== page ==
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Rich Man's Gout: The Disease of Kings — an article on the Smart Living Network
November 21, 2007 at 1:56 PMComments: 0 Faves: 0

Rich Man's Gout: The Disease of Kings

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Gout Throughout History

  • Gout has been plaguing humanity for hundreds, if not thousands of years. Four thousand year old Egyptian mummies have been found that exhibit skeletal evidence of gout.
  • Gout is one of the most extensively-documented diseases throughout history. Starting with the writings of Hippocrates in 400 BCE, the symptoms of gout have been documented in many medical texts, along with some interesting suggestions for cures.
  • Some historical methods for curing gout were actually quite effective. Many medical texts encouraged sufferers to abstain from meat and alcohol, but consume dairy products. Other effective methods for reducing pain include soaking the affected area in cold water, which is still sometimes used today.
  • Other cures were less effective. Some texts advise bloodletting as a cure. There are also many recipes for herbal poultices.
  • People have come up with many explanations for the causes of gout over the years. From the first through early twentieth centuries, gout was thought to be divine punishment for living an excessively indulgent lifestyle.
  • In reality, gout is caused by an excess of uric acid in the blood. This acid can crystallize and deposit in the joints. One of the main sources of uric acid is purines, which are found in rich foods. Gout flare ups are also associated with alcohol consumption and obesity.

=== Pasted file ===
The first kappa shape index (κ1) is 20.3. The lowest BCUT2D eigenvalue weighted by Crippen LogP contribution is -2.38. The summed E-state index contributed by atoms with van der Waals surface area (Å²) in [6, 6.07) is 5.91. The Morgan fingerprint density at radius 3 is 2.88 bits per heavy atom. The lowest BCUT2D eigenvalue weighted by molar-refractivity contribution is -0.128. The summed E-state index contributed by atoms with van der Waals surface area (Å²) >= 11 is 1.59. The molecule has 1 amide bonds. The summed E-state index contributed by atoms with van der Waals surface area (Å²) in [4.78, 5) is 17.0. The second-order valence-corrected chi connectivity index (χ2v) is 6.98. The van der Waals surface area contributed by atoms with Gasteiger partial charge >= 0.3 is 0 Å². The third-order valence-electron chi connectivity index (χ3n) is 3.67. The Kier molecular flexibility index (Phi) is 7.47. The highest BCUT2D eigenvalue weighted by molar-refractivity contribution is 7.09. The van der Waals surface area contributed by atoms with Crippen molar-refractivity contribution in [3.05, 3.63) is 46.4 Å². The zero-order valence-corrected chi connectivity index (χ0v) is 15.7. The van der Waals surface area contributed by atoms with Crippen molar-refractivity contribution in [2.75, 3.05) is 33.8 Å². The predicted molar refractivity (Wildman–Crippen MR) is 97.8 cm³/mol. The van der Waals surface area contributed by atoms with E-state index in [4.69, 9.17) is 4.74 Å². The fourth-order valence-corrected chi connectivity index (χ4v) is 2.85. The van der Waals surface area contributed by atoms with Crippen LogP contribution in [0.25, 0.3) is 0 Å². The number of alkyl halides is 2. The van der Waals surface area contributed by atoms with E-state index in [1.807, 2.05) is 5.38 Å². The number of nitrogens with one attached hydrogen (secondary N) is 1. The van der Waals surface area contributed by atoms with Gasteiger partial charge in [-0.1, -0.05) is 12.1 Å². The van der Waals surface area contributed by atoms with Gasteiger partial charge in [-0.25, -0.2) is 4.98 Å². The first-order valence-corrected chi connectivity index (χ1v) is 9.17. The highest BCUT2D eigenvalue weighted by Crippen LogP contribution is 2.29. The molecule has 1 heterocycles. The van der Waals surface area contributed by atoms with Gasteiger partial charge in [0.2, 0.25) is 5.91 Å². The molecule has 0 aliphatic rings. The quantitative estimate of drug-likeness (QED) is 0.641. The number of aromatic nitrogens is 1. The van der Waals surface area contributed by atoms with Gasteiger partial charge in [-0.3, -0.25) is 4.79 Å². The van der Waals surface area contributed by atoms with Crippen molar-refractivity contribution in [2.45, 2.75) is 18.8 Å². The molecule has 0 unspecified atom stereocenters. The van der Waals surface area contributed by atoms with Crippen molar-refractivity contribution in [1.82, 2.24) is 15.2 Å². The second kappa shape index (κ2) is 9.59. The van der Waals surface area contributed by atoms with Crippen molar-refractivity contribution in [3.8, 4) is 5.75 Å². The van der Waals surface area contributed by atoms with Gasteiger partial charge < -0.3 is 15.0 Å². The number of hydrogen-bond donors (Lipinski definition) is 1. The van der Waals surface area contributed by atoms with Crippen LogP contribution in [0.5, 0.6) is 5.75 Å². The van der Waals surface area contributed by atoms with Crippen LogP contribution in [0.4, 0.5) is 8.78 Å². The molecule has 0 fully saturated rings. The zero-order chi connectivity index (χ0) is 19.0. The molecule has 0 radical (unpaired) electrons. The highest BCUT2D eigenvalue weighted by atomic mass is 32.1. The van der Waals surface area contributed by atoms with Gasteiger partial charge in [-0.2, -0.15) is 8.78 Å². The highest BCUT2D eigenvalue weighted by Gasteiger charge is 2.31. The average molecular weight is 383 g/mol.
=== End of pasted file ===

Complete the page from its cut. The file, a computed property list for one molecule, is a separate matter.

• Historically, meat, alcohol, and obesity were luxuries only of the very rich, so gout was perceived to be a disease of the rich.

Some famous sufferers of gout:

  • King Henry VIII
  • Alexander the Great
  • Charlemagne
  • Queen Anne
  • Leonardo DaVinci
  • Christopher Columbus

Who is really at risk for gout?

There are certain factors that can increase your risk of developing gout. Although diet is a common risk factor, there are many others. If you have any of the following characteristics, you may have a higher than normal risk for developing gout.

  • Gout usually affects men more than women, because men tend to have higher levels of uric acid. After menopause, women have increased levels of uric acid and are more at risk for gout.
  • Gout usually appears between the ages of 40 and 50, although it may appear at other times.
  • Genetics are also a factor. One in five people with gout has a family history of the condition. If gout runs in your family, you may have a higher risk level.

Certain medical conditions can increase your risk of developing gout. These include:

  • High blood pressure
  • Diabetes
  • High levels of cholesterol or fat in the blood
  • Arteriosclerosis

Certain medications can increase your risk of gout. These include:

  • Some medications used to treat high blood pressure
  • Aspirin
  • Anti-rejection drugs (used by organ transplant patients)

Treatment

Historically, there was little that could be done about gout other than a change in diet. Fortunately modern medicine has developed many effective treatments. There are many prescription drugs available for the treatment of gout, although these may have adverse side effects and come at a high cost.

There are also many safe, effective alternative methods for treating gout, including eating certain foods and herbal supplements. Some foods that have helped some people with their gout include:

  • Cherries, strawberries, grapes, pineapple, blueberries
  • Celery seeds
  • Low-fat dairy products
  • Water (dehydration can exacerbate high concentrations of uric acid)

Sources: http://www.bbc.co.uk/dna/h2g2/A11102491

http://www.gouteducation.org/gout/history.aspx

http://arthritis.about.com/cs/gout/a/yesterdaytoday.htm

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